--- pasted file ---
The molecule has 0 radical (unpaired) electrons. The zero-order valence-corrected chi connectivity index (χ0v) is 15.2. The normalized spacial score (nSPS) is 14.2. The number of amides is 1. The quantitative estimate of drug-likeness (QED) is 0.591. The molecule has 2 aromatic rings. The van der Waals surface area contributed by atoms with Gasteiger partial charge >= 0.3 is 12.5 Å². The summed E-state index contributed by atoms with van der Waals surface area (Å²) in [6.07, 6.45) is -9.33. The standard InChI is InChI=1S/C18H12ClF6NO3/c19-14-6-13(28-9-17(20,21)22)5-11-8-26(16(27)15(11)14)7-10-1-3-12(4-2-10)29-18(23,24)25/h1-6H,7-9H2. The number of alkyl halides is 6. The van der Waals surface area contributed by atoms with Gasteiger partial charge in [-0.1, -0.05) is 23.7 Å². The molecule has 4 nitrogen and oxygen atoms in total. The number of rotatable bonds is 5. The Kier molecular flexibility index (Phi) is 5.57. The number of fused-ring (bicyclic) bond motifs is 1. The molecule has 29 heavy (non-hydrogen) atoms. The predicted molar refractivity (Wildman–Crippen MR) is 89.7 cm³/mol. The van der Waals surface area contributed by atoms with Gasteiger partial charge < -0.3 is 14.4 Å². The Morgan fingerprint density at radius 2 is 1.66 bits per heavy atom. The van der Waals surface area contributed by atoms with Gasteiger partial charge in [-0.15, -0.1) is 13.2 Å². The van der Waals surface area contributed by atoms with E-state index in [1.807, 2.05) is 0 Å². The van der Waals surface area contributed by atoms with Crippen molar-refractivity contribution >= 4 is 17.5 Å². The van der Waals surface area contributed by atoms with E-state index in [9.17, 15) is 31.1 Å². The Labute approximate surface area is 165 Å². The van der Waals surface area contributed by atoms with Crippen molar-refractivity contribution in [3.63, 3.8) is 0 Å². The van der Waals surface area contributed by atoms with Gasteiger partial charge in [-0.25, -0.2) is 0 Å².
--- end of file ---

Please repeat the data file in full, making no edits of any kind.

The molecule has 0 radical (unpaired) electrons. The zero-order valence-corrected chi connectivity index (χ0v) is 15.2. The normalized spacial score (nSPS) is 14.2. The number of amides is 1. The quantitative estimate of drug-likeness (QED) is 0.591. The molecule has 2 aromatic rings. The van der Waals surface area contributed by atoms with Gasteiger partial charge >= 0.3 is 12.5 Å². The summed E-state index contributed by atoms with van der Waals surface area (Å²) in [6.07, 6.45) is -9.33. The standard InChI is InChI=1S/C18H12ClF6NO3/c19-14-6-13(28-9-17(20,21)22)5-11-8-26(16(27)15(11)14)7-10-1-3-12(4-2-10)29-18(23,24)25/h1-6H,7-9H2. The number of alkyl halides is 6. The van der Waals surface area contributed by atoms with Gasteiger partial charge in [-0.1, -0.05) is 23.7 Å². The molecule has 4 nitrogen and oxygen atoms in total. The number of rotatable bonds is 5. The Kier molecular flexibility index (Phi) is 5.57. The number of fused-ring (bicyclic) bond motifs is 1. The molecule has 29 heavy (non-hydrogen) atoms. The predicted molar refractivity (Wildman–Crippen MR) is 89.7 cm³/mol. The van der Waals surface area contributed by atoms with Gasteiger partial charge < -0.3 is 14.4 Å². The Morgan fingerprint density at radius 2 is 1.66 bits per heavy atom. The van der Waals surface area contributed by atoms with Gasteiger partial charge in [-0.15, -0.1) is 13.2 Å². The van der Waals surface area contributed by atoms with E-state index in [1.807, 2.05) is 0 Å². The van der Waals surface area contributed by atoms with Crippen molar-refractivity contribution >= 4 is 17.5 Å². The van der Waals surface area contributed by atoms with E-state index in [9.17, 15) is 31.1 Å². The Labute approximate surface area is 165 Å². The van der Waals surface area contributed by atoms with Crippen molar-refractivity contribution in [3.63, 3.8) is 0 Å². The van der Waals surface area contributed by atoms with Gasteiger partial charge in [-0.25, -0.2) is 0 Å².